Philosophy of Nami Ryu


In Nami ryu we are seeking to continue the knowledge that has been passed on for generations. I believe that to have true value the training most adhere to the functional demands of the environment which bred them. The core of our training is the sword. All of the principles and techniques are originate in the art of the sword and then manifest in the other disciplines. There are many reasons for this. First and foremost we try train for the highest level of potential force. That is those situations which demand the most from us and are the most dangerous to us. Purely empty hand training, which are large or total part of many modern arts, had little place in an age where everyone was armed. The reality of any environment where a person’s life is at stake is they will use whatever means necessary to preserve it. Using weapons is far more effective than not using them. This is as true today as it was for all of our ancestors. To be effective in a weapons based environment all techniques must adhere to the requirements of that environment. The operating system and techniques in Nami ryu adhere to the proper use of the sword. The principles and techniques in the jujutsu and aiki jujutsu curriculum are done exactly as you would use the sword. While this is no longer true of most arts with their modern influences it is absolute for us. This practice keeps the art pure and connected to its origins. In my opinion it also makes what we do the most effective that it can be.


When I am talking about operating system I mean how human physiology and psychology can access and interface with the laws of physical reality on both a Newtonian and Quantum physics understanding of that reality. All beings are bound by these laws. Our understanding of and conformity with these laws enables us to transcend normal human function. We are able to use those forces that have been given to us by the Creator, to transcend our fears. When studying an art of the depth and breadth of Nami ryu we learn that this world and this Universe are not about us. We are no big deal, the sooner we get over trying to control events through our fears, we begin to free ourselves of those fear based constraints. This allows access to forces and energies both physical and psychic that are a free gift for the taking. It is not possible to advance on this path of study without evolving who you are as a person. When you give up the ego mind based fears what you get is far more than you give up. It is universe law that you have to give to get however the rewards of giving far outweigh anything that we can give.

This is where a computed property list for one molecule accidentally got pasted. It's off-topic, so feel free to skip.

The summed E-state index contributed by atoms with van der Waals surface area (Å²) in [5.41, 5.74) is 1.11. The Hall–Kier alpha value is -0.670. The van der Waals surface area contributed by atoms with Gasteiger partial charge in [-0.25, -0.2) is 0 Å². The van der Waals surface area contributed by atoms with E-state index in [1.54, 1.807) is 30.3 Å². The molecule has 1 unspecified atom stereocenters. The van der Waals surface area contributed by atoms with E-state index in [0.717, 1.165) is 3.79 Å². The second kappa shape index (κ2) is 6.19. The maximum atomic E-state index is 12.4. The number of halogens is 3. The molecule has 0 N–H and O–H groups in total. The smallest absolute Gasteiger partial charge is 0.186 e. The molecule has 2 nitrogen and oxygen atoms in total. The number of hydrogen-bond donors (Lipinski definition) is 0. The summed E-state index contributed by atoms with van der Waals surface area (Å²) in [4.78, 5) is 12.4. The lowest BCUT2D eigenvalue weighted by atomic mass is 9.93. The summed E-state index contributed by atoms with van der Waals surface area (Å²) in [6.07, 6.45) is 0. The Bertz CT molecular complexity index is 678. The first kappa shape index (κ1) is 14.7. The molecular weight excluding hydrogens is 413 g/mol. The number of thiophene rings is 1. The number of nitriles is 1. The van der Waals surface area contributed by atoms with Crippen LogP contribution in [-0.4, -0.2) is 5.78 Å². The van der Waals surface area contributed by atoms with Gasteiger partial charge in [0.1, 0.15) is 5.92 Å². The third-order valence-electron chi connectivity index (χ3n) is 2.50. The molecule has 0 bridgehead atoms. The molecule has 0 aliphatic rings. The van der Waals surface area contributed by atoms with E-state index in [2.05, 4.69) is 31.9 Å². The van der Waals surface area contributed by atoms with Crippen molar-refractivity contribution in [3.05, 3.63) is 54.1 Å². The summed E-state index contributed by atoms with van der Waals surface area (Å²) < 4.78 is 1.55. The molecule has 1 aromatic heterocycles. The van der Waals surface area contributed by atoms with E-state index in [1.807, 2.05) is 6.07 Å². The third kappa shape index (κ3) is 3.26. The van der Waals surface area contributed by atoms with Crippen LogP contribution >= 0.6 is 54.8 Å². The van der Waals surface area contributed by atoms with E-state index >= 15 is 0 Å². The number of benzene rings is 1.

The normal training sequence for classes, once students have learned the Kihon Waza, is iaijutsu. This practice is done with a live sword and teaches balance, control, function, as well as respect for the sword itself. Using a live blade is demanding and the inherent danger focuses the mind and accelerates the progress of the student. The student can practice Iai jutsu on their own, this is not as easy to do with the other arts. This quiet time of practice builds the understanding and sensitivity that is necessary to advance on the path of the Way.